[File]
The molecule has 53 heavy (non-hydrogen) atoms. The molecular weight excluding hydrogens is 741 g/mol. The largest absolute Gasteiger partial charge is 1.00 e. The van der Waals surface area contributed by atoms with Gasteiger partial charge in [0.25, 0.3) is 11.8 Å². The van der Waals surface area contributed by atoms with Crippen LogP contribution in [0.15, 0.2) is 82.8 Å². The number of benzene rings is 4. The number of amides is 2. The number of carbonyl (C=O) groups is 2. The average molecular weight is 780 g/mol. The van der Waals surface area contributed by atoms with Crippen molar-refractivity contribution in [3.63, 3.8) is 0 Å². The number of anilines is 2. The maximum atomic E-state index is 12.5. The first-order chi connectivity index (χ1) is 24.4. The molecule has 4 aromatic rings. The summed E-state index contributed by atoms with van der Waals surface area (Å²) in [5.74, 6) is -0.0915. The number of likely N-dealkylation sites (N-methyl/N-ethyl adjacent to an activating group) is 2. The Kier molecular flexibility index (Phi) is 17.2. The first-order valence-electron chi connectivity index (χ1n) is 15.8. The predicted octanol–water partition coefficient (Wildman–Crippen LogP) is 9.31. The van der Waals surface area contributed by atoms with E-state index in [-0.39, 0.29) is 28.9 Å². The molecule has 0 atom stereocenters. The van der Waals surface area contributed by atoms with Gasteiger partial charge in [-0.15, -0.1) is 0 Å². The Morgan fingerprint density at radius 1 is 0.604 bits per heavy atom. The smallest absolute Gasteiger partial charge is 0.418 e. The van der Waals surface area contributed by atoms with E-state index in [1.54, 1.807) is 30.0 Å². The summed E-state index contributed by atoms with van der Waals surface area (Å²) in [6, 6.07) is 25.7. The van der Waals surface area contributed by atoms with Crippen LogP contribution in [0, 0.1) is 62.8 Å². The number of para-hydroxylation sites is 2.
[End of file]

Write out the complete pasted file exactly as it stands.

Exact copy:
The molecule has 53 heavy (non-hydrogen) atoms. The molecular weight excluding hydrogens is 741 g/mol. The largest absolute Gasteiger partial charge is 1.00 e. The van der Waals surface area contributed by atoms with Gasteiger partial charge in [0.25, 0.3) is 11.8 Å². The van der Waals surface area contributed by atoms with Crippen LogP contribution in [0.15, 0.2) is 82.8 Å². The number of benzene rings is 4. The number of amides is 2. The number of carbonyl (C=O) groups is 2. The average molecular weight is 780 g/mol. The van der Waals surface area contributed by atoms with Crippen molar-refractivity contribution in [3.63, 3.8) is 0 Å². The number of anilines is 2. The maximum atomic E-state index is 12.5. The first-order chi connectivity index (χ1) is 24.4. The molecule has 4 aromatic rings. The summed E-state index contributed by atoms with van der Waals surface area (Å²) in [5.74, 6) is -0.0915. The number of likely N-dealkylation sites (N-methyl/N-ethyl adjacent to an activating group) is 2. The Kier molecular flexibility index (Phi) is 17.2. The first-order valence-electron chi connectivity index (χ1n) is 15.8. The predicted octanol–water partition coefficient (Wildman–Crippen LogP) is 9.31. The van der Waals surface area contributed by atoms with E-state index in [-0.39, 0.29) is 28.9 Å². The molecule has 0 atom stereocenters. The van der Waals surface area contributed by atoms with Gasteiger partial charge in [-0.15, -0.1) is 0 Å². The Morgan fingerprint density at radius 1 is 0.604 bits per heavy atom. The smallest absolute Gasteiger partial charge is 0.418 e. The van der Waals surface area contributed by atoms with E-state index in [1.54, 1.807) is 30.0 Å². The summed E-state index contributed by atoms with van der Waals surface area (Å²) in [6, 6.07) is 25.7. The van der Waals surface area contributed by atoms with Crippen LogP contribution in [0, 0.1) is 62.8 Å². The number of para-hydroxylation sites is 2.